Tumblr and WordPress to Sell Users’ Data to Train AI Tools

Internal documents obtained by 404 Media show that Tumblr staff compiled users' data as part of a deal with Midjourney and OpenAI.
Tumblr and WordPress to Sell Users’ Data to Train AI Tools
404 Media is a journalist-owned website. Sign up to support our work and for free access to this article. Learn why we require this here.

Tumblr and are preparing to sell user data to Midjourney and OpenAI, according to a source with internal knowledge about the deals and internal documentation referring to the deals. 

The exact types of data from each platform going to each company are not spelled out in documentation we’ve reviewed, but internal communications reviewed by 404 Media make clear that deals between Automattic, the platforms’ parent company, and OpenAI and Midjourney are imminent.

The internal documentation details a messy and controversial process within Tumblr itself. One internal post made by Cyle Gage, a product manager at Tumblr, states that a query made to prepare data for OpenAI and Midjourney compiled a huge number of user posts that it wasn’t supposed to. It is not clear from Gage’s post whether this data has already been sent to OpenAI and Midjourney, or whether Gage was detailing a process for scrubbing the data before it was to be sent.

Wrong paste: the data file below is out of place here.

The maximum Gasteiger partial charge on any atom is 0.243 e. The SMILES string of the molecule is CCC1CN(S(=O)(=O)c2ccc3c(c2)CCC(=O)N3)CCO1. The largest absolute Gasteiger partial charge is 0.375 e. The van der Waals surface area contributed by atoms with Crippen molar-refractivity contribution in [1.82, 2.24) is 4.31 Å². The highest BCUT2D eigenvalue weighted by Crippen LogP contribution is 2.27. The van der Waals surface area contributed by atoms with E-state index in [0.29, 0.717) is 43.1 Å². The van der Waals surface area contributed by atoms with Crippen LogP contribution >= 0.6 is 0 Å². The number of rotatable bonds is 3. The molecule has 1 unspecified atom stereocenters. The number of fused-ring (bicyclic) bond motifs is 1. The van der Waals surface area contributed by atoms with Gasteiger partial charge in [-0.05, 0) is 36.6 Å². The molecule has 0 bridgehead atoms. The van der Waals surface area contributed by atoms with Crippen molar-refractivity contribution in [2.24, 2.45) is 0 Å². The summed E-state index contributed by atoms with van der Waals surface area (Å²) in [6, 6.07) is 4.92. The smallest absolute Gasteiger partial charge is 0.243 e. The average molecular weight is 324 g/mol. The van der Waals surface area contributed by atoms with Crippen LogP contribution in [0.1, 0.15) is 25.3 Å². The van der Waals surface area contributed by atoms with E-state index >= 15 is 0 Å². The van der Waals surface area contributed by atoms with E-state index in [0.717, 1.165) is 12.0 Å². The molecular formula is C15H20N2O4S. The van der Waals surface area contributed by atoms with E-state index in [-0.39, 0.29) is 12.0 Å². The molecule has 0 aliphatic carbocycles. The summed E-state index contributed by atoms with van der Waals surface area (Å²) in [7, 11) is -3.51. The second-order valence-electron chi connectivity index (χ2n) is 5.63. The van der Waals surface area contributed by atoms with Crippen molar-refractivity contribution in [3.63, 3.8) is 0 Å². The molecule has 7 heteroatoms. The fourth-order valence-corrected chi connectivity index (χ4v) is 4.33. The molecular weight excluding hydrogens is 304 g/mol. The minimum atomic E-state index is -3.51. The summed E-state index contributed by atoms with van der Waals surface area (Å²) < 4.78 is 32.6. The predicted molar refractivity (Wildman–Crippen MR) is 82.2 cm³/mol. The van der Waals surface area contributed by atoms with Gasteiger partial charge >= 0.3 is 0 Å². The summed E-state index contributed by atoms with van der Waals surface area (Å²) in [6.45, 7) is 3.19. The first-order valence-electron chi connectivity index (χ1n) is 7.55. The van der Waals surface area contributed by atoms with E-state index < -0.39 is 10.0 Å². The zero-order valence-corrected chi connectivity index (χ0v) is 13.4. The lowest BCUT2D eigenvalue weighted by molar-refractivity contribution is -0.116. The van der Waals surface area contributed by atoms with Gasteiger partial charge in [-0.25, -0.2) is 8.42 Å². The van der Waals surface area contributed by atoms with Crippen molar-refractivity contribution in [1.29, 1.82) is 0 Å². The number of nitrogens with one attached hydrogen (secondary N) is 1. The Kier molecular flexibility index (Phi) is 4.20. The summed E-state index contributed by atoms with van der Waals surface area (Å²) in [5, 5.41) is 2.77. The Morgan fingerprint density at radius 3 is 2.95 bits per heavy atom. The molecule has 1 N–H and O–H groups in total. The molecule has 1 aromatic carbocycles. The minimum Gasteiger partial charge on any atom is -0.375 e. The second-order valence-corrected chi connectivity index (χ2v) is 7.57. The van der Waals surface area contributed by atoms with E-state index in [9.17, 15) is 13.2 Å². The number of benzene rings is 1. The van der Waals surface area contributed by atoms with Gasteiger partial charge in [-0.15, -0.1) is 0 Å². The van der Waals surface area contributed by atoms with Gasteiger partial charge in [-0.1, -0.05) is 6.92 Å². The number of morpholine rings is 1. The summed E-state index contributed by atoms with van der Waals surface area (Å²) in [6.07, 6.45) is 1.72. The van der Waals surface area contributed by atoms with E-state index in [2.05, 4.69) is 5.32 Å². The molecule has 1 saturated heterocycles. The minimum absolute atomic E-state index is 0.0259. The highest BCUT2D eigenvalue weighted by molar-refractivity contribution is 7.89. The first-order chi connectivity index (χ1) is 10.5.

Subscribe to the 404 Media podcast on Apple Podcasts, Google Podcasts, or your favorite podcast app.

Gage wrote:

“the way the data was queried for the initial data dump to Midjourney/OpenAI means we compiled a list of all tumblr’s public post content between 2014 and 2023, but also unfortunately it included, and should not have included:

  • private posts on public blogs
  • posts on deleted or suspended blogs
  • unanswered asks (normally these are not public until they’re answered)
  • private answers (these only show up to the receiver and are not public)
  • posts that are marked ‘explicit’ / NSFW / ‘mature’ by our more modern standards (this may not be a big deal, I don’t know)
  • content from premium partner blogs (special brand blogs like Apple’s former music blog, for example, who spent money with us on an ad campaign) that may have creative that doesn’t belong to us, and we don’t have the rights to share with this-parties; this one is kinda unknown to me, what deals are in place historically and what they should prevent us from doing.”

Sign up for free access to this post

Free members get access to posts like this one along with an email round-up of our week's stories.